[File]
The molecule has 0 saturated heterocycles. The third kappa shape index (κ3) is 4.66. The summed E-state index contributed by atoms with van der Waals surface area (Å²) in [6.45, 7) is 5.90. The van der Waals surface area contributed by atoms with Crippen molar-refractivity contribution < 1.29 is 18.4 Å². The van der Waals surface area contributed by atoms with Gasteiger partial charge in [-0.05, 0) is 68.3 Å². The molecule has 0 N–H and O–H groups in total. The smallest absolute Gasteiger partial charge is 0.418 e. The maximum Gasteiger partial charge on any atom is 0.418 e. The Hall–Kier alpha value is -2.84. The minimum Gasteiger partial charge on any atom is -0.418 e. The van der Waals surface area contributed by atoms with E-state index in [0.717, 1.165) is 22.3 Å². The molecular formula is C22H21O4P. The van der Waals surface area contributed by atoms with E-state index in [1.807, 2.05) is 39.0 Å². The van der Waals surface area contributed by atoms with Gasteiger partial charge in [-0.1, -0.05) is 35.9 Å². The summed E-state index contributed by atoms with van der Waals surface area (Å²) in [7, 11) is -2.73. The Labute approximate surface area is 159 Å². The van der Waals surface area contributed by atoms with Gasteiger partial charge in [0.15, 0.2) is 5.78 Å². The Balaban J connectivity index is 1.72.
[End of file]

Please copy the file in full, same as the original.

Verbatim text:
The molecule has 0 saturated heterocycles. The third kappa shape index (κ3) is 4.66. The summed E-state index contributed by atoms with van der Waals surface area (Å²) in [6.45, 7) is 5.90. The van der Waals surface area contributed by atoms with Crippen molar-refractivity contribution < 1.29 is 18.4 Å². The van der Waals surface area contributed by atoms with Gasteiger partial charge in [-0.05, 0) is 68.3 Å². The molecule has 0 N–H and O–H groups in total. The smallest absolute Gasteiger partial charge is 0.418 e. The maximum Gasteiger partial charge on any atom is 0.418 e. The Hall–Kier alpha value is -2.84. The minimum Gasteiger partial charge on any atom is -0.418 e. The van der Waals surface area contributed by atoms with E-state index in [0.717, 1.165) is 22.3 Å². The molecular formula is C22H21O4P. The van der Waals surface area contributed by atoms with E-state index in [1.807, 2.05) is 39.0 Å². The van der Waals surface area contributed by atoms with Gasteiger partial charge in [-0.1, -0.05) is 35.9 Å². The summed E-state index contributed by atoms with van der Waals surface area (Å²) in [7, 11) is -2.73. The Labute approximate surface area is 159 Å². The van der Waals surface area contributed by atoms with Gasteiger partial charge in [0.15, 0.2) is 5.78 Å². The Balaban J connectivity index is 1.72.